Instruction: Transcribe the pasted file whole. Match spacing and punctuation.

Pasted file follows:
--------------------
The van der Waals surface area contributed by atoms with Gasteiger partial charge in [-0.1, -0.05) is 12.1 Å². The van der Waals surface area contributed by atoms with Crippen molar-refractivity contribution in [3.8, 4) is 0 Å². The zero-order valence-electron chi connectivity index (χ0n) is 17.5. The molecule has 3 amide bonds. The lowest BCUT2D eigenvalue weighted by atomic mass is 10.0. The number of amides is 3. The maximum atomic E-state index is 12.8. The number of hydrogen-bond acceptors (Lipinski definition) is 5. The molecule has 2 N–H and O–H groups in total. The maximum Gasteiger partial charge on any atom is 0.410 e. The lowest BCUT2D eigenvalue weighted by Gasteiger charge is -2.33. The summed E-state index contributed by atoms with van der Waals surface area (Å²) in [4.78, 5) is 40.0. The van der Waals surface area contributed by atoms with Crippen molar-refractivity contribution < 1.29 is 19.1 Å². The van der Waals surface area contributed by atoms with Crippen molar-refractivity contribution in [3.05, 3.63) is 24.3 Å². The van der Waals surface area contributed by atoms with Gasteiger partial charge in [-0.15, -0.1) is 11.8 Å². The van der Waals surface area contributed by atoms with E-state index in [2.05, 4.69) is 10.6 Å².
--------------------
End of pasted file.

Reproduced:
The van der Waals surface area contributed by atoms with Gasteiger partial charge in [-0.1, -0.05) is 12.1 Å². The van der Waals surface area contributed by atoms with Crippen molar-refractivity contribution in [3.8, 4) is 0 Å². The zero-order valence-electron chi connectivity index (χ0n) is 17.5. The molecule has 3 amide bonds. The lowest BCUT2D eigenvalue weighted by atomic mass is 10.0. The number of amides is 3. The maximum atomic E-state index is 12.8. The number of hydrogen-bond acceptors (Lipinski definition) is 5. The molecule has 2 N–H and O–H groups in total. The maximum Gasteiger partial charge on any atom is 0.410 e. The lowest BCUT2D eigenvalue weighted by Gasteiger charge is -2.33. The summed E-state index contributed by atoms with van der Waals surface area (Å²) in [4.78, 5) is 40.0. The van der Waals surface area contributed by atoms with Crippen molar-refractivity contribution < 1.29 is 19.1 Å². The van der Waals surface area contributed by atoms with Crippen molar-refractivity contribution in [3.05, 3.63) is 24.3 Å². The van der Waals surface area contributed by atoms with Gasteiger partial charge in [-0.15, -0.1) is 11.8 Å². The van der Waals surface area contributed by atoms with E-state index in [2.05, 4.69) is 10.6 Å².